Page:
Vardy v Rooney: A Courtroom Drama review – Channel 4 haven’t had any fun with this story
When the term Wag (standing for the Wives And Girlfriends of England’s top footballers) first appeared in British newspapers, it beckoned in a new era of scurrilous journalism. These women – who were unfairly blamed for England’s miserable exit from the World Cup in 2006 – became a perpetual motion machine for tabloid column inches. But when The Book of the Wag is finally written, the story that began with Victoria Beckham and Cheryl Cole will climax with the wives of two former England strikers going head-to-head in the High Court. This is the story of Vardy v Rooney: A Courtroom Drama, Channel 4’s verbatim retelling of the infamous “Wagatha Christie” saga.
But that name was always a misnomer. This story was never a whodunnit. Instead, it was a she said, she said popularity contest played out on a public stage. In the red corner: Coleen Rooney (Trollied’s Chanel Cresswell), wife of ex-England captain Wayne, and victim of leaks about her personal life. In the blue corner: Rebekah Vardy (Game of Thrones’s Natalia Tena), the other half of Leicester City striker Jamie, accused of the grand crime of selling details of Rooney’s home life to The Sun. The stakes here are so low, they’re visible only at eye-level with the carpet.
But, after all, what’s wrong with having a bit of fun with some frivolous nonsense? Well, something, according to the bods at Channel 4. “This is a factual drama,” the opening titles ominously announce, “it has been created from the courtroom transcripts and witness statements.” The use of these transcripts, depositions and other official testimony calls to mind the work of the journalist Richard Norton-Taylor. He dramatised, for the stage, both the Macpherson inquiry, into the murder of Stephen Lawrence, and the Hutton inquiry into the Iraq war, and the precision of that approach added weight to an already weighty subject. The justification here feels flimsier, and perhaps born out of a desire to get the project written, produced and on screens within six months.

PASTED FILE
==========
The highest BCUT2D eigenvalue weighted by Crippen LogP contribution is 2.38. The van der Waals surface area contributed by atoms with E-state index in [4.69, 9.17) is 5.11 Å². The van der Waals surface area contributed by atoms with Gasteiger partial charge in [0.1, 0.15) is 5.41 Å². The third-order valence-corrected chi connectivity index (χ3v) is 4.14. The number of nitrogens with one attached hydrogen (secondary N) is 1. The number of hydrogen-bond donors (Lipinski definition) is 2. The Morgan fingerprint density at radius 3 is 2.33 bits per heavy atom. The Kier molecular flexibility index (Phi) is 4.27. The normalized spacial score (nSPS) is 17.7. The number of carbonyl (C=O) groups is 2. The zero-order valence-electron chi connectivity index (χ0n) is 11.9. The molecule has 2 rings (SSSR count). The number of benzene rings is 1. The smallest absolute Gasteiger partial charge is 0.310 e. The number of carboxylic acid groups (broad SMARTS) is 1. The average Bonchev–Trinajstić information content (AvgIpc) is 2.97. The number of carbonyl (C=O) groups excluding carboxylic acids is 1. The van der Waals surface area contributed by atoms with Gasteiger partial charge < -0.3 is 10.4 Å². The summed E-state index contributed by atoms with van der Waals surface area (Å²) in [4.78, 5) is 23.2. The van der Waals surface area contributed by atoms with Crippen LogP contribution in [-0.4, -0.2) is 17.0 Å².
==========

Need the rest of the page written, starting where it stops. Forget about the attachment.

What’s missing from Vardy v Rooney is not just the spark of humour that characterised, say, James Graham’s Quiz (about the coughing major scandal on Who Wants to be a Millionaire?) but any sense of emotional insight or revelation. Because however “factual” this might aspire to be, a courtroom is a fundamentally artificial environment – and having actors play out that charade only adds a further layer of artificiality. In place of any real drama, the show simply hopes that having Michael Sheen read “it was like a miniature chipolata” off a court document will elicit sufficient knowing titters.
That desire to tell this story through its own words creates, paradoxically, something that feels deeply and inorganically scripted. Even the off-camera talking heads – from random journalists like Rebecca Twomey and Julian Druker – appear to be read off a sheet of paper. Tena and Cresswell are perfectly serviceable actors, but they’re not helped by bland material and direction that makes them seem, counterintuitively, less cartoonish than their real-life counterparts. Sheen, meanwhile, is as watchable as ever, though he’s wasted delivering lumpen exposition as Rooney’s barrister, David Sherborne (there is some pleasure, however, in seeing him wrap his thespian mouth around the name “Danny Drinkwater” like he’s a character from Dickens).
The mad scramble to bring this story to television screens (the series was announced just a week after the case was concluded) is typical of the laziness of the British TV conveyor belt. “People didn’t know how serious the story behind it was,” weeps Rooney in the closing moments of a drama that never comes close to revealing this hidden gravity. “To be honest with you, I’ve hated every minute of it.” Well, Coleen, I’m with you there. It’s.......... a pile of crap.